18 November 2013 | Comments
The work of GIS, or ‘Geographical Information Systems’, has been celebrated on St Helena since 2007 in a special, earmarked GIS Day. Held every year on the third Wednesday in November, GIS Day is also recognised in the UK and United States – with the aim of demonstrating to the public how important GIS is and how GIS affects our day-to-day lives.
St Helena has its own GIS Office, run by five staff members. This year the GIS team will hold an Open House Gallery at their Office in Essex House, Jamestown, on Wednesday 20 November 2013. Acting GIS Manager, Murray Henry, explains what to expect on the day: “This year there will be displays about what GIS is and how it works, and the equipment. There will also be some hands on demonstrations on the computers to get the public involved and have a play around with the software.”
In the six years since GIS Day has been celebrated on the Island it has been well received by the public and by children. The GIS team this year hopes that the day will be buzzing, with people wanting to learn more about how the GIS software works and how it helps both the St Helena Government and the general public.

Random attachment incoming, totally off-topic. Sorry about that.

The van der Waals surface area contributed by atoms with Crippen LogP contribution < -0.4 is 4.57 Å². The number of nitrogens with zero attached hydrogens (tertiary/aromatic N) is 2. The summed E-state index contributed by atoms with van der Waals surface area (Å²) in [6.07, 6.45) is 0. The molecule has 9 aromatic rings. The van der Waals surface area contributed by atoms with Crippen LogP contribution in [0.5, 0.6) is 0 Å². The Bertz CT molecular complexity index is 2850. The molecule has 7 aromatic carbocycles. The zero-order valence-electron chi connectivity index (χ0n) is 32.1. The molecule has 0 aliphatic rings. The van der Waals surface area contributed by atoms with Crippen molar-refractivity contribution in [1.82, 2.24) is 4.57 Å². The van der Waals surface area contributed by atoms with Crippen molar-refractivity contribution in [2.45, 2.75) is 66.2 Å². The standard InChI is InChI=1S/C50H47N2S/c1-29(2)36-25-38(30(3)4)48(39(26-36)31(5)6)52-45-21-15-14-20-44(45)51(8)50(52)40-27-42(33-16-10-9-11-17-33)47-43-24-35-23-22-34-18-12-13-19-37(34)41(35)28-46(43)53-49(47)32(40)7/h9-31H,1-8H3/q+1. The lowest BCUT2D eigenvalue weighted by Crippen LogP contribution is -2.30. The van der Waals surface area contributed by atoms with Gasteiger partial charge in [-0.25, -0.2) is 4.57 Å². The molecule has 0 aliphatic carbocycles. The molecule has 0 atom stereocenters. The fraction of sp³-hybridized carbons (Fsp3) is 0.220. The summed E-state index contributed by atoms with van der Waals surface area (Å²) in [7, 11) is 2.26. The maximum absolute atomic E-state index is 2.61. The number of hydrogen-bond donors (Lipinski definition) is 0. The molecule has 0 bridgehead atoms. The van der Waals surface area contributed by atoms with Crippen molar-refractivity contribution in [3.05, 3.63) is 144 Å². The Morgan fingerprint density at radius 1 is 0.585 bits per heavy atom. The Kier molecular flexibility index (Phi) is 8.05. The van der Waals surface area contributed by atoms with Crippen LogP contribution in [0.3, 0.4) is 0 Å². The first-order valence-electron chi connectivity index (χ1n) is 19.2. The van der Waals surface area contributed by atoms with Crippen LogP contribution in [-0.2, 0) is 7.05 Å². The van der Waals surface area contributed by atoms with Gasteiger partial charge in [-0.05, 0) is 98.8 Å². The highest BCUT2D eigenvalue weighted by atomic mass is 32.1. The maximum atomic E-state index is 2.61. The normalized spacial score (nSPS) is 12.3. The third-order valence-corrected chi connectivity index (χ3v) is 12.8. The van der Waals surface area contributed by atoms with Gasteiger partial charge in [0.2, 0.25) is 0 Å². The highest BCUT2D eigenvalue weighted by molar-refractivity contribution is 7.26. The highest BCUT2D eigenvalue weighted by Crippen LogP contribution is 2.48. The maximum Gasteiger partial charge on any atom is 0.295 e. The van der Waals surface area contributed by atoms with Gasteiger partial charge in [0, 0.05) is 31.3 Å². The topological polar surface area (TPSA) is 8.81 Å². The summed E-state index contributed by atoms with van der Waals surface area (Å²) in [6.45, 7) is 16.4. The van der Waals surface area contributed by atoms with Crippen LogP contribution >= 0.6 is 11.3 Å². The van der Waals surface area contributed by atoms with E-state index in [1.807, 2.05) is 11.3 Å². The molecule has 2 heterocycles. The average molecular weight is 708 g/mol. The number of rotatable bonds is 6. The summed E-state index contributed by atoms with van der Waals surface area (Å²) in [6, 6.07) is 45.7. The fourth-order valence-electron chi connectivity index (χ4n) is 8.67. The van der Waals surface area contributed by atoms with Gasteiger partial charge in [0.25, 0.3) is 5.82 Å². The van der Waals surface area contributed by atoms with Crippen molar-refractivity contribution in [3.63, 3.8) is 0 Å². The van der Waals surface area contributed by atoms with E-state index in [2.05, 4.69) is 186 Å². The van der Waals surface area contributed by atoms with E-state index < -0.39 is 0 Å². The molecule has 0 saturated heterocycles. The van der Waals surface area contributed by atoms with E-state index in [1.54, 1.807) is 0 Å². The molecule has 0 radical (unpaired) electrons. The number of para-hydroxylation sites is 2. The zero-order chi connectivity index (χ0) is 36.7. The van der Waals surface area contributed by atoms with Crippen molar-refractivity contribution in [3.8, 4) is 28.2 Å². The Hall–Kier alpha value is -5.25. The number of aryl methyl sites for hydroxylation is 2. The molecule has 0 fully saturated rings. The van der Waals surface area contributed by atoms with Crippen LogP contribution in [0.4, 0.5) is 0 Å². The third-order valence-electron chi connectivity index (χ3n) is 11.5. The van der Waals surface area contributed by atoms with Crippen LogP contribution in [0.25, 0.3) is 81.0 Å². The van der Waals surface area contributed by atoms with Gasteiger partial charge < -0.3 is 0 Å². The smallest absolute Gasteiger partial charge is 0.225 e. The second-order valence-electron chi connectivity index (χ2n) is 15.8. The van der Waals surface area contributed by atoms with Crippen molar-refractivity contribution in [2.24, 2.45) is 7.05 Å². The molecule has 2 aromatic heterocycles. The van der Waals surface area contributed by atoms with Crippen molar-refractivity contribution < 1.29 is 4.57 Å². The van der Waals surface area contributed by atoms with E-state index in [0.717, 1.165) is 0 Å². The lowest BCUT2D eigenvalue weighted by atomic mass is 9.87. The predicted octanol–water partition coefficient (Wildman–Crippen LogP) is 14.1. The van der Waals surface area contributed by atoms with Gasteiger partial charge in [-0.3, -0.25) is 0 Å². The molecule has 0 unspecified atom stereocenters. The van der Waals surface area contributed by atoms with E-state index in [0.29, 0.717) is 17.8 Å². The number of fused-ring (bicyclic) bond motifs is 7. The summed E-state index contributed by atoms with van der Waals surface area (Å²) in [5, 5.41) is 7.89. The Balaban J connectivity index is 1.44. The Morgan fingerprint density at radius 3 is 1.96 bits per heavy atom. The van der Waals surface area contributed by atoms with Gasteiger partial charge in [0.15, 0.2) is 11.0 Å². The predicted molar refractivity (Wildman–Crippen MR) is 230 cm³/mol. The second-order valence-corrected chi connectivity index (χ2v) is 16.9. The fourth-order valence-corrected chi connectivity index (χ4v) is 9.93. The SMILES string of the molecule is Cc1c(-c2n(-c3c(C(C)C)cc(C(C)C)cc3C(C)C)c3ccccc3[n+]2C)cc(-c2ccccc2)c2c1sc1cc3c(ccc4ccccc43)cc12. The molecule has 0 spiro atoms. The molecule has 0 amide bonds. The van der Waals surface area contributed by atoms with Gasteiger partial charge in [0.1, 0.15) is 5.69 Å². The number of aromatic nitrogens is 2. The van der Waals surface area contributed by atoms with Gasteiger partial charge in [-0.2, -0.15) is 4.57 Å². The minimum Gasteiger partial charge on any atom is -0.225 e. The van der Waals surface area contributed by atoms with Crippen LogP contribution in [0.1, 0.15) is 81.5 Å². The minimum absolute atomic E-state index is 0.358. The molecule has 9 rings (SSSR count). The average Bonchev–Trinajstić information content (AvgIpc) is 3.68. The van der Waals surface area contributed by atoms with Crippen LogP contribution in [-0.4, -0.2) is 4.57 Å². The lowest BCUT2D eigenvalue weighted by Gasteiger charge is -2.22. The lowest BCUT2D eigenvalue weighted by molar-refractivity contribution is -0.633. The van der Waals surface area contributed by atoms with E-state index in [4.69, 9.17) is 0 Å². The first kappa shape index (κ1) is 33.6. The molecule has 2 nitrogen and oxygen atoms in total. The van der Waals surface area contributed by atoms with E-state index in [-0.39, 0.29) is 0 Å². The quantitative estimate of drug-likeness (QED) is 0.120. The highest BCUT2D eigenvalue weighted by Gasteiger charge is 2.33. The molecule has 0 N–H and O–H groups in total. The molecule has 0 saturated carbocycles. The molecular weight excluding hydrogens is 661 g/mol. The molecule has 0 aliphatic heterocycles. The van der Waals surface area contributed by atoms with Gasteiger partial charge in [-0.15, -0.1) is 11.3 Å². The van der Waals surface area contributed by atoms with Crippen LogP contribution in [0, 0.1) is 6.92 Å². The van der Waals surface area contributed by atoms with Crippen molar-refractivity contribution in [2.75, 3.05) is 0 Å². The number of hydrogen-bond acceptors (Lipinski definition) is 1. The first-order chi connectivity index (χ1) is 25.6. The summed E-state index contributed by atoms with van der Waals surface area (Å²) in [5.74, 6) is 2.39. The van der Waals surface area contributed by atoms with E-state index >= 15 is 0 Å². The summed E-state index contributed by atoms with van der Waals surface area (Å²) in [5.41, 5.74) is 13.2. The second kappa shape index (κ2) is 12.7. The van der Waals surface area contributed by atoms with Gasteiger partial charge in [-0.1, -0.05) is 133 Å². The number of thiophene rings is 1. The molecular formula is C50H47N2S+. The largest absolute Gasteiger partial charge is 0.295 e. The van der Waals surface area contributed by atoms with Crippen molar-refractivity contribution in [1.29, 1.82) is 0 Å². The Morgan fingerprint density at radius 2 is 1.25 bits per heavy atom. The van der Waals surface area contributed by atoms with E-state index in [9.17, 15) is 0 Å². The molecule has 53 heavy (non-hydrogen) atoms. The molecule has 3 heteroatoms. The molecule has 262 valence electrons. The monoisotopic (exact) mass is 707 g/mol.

This year’s theme is ‘The Importance of Data Sharing’ which Murray explains is very important to GIS: “Sharing data with the GIS Office is important, for example in terms of water infrastructure on the Island. Currently we do not have as much digital data on water infrastructure as we should and we are now in the process of working with Connect Saint Helena to survey all the water lines and produce a digital map showing the specific location of the various water lines throughout the Island.”
Murray has recently returned from a GIS Conference in Gibraltar where he was able to learn how other Overseas Territories use GIS. He commented: “A lot of the Overseas Territories use GIS in different ways but there was one Territory that worked similarly to the GIS Office here – but using a wider range of technology. It was good to see how everyone uses GIS, for example in planning or environmental work.” Something that Murray learnt while at the conference that he hopes to introduce to the GIS Office on St Helena is a new piece of software called QGIS.
Murray explained: “QGIS is the same type of system we use here but it’s free, so whilst we have to pay for some things you can get real benefits from free software. We will be exploring whether we can implement this into our GIS Office to save costs on software.” Interested to learn more about GIS? Then don’t forget that Wednesday 20 November is GIS Day.
Why not go along to the GIS Office and have a browse, you never know what interesting facts you may discover.
SHG 18 November 2013